SECTIONS

Day schooling makes parents feel connected to their children's education

Boarding schools were established 120 years ago by the Colonial government in an alliance with Church Missionary Societies principally to “enlighten and polish” or assimilate African children into European culture and idiosyncrasy.

They were primarily set up for indigenous Kenyans as part of a wider scheme to defeat, eradicate or evade adverse effects that came as a result of engaging in retrogressive cultures and traditions such as child marriage, child labour, Female Genital Mutilation, nomadism, pastoralism and other weird habits that were barriers to access education.

Twelve decades down-the-line since the first boarding school (Nairobi School, formerly Prince of Wales) was established, Kenya is still clings on the antiquated system whose intents and targets were addressed ages ago.

Since 1902 when the first residential school was established, Kenya has metamorphosed and has met all the objectives of which boarding schools were established to address.

The residential schools were meant to introduce African children to contemporary thinking and reasoning, adapt modern healthcare, and more so, how to nurture and value personal and community security. These institutions were also to be used as a medium to entrench the African child into modern lifestyle through education.

Over the decades, the country has enacted laws to address and fix challenges which in essence were to be addressed through establishment of boarding schools. Thus, it is irrational and unjustified to continue with residential schooling as means to facilitate acquisition of education and civilisation.

For reasons of clarity, there is no scientific proof that residential schooling contributes to holistic and effective syllabus coverage within the prescribed period – students in these institutions cover the same content as those in the day schools. Hence, it is wrong to believe that boarding schools are the solutions to effective curriculum coverage and a source of inducing discipline in students.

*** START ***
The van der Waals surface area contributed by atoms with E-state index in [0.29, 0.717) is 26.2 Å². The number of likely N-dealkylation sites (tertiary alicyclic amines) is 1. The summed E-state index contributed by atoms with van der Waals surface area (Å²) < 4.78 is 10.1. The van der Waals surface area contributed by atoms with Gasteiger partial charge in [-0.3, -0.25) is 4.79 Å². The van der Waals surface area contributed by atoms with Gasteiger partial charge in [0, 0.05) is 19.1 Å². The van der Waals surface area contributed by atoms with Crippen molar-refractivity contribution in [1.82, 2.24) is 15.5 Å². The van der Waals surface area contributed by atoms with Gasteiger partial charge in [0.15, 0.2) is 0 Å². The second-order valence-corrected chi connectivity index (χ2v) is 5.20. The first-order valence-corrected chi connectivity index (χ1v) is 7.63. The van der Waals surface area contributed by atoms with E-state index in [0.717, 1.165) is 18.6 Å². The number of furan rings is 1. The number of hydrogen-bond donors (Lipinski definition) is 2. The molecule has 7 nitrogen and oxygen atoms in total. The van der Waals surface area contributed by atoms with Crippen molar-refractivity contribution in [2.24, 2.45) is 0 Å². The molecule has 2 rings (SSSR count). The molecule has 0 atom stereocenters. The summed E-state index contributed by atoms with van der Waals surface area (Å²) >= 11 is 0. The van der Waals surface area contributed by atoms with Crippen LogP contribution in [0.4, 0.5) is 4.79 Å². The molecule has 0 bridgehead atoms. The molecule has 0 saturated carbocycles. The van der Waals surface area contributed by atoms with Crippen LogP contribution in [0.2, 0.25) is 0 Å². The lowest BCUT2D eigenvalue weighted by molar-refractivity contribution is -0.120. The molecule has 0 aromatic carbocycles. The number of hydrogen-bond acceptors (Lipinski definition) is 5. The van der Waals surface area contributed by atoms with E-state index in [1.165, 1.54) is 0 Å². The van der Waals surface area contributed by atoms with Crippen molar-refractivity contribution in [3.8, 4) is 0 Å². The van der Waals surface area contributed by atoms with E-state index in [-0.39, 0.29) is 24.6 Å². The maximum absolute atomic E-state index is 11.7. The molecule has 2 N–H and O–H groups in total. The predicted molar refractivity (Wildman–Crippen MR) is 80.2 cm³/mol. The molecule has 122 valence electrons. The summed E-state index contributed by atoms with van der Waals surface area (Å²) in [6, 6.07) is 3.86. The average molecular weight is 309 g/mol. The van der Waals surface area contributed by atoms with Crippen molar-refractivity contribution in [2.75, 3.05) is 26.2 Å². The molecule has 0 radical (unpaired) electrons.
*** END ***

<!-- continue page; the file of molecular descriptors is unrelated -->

In the US, for instance, basic education is offered on day basis except in approved schools. In Europe, the entire basic education is offered on the basis of day schooling apart from very few high cost private international special schools.

The argument by a section of investors that abolishing residential schools will hurt private businesses is not only mischievous but immoral and unethical as children cannot be used as tools for business.

Therefore, abolishing of boarding schools except in ASAL regions, Approved and Special schools must be enacted in the legislation soonest.

Abolishing boarding schools will curb cases of arson and assault on teachers and other school staff, more so, to do away with residential schools will see parents spend more time with their children and contribute to their holistic growth which may not be achieved in the current set up.

It is instructive to note that parents have a greater responsibility in the upbringing of their children. The role of parents in a child’s formative years cannot be duplicated by a teacher – hence, the need for the child to remain within the family set up devoid of breaks.

It should be noted that the socio-psychological effects of parental separation with their children at a young age extends into adulthood and manifest as violent or abusive people, emotional detachment and passive-aggressive behaviours.

The issue of de-boarding schooling should be viewed from a wider perspective in the interest of teachers, learners, parents, government spending and schools themselves.

Though, the private sector views boarding schools as a lucrative business, it is high time to give it a second thought for the interest of the Kenyan child in accessibility to inclusive and equitable quality education.

The time when boarding schools were built to provide conducive learning environment for African children is long gone – residential schools have contributed greatly to indigenous cultural extinction.

They have bred inequalities as some parents are unable to afford the cost of taking their children to Boarding schools. Even worse, boarding schools inculcate elitism and corrupt young minds, besides contributing to disintegration within families.

Day school students enjoy an enriching education and develop strong relationship with their parents who effectively support their academic programmes. Parents get to play a hands-on role in helping with homework and projects which contribute to the overall performance of children in academics. Day schooling makes parents feel connected to their children’s education.

It is costlier to run boarding schools as compared to day schools – hence, day schools should be the preferred option.

In a related development, the taskforce should recommend teaching of Science, Technology, Engineering and Maths (STEM) from early stage of learning preferably at Grade Six. STEM stresses on innovation, problem-solving, critical thinking and building confidence.

Mr Sossion is a former secretary-general of Knut.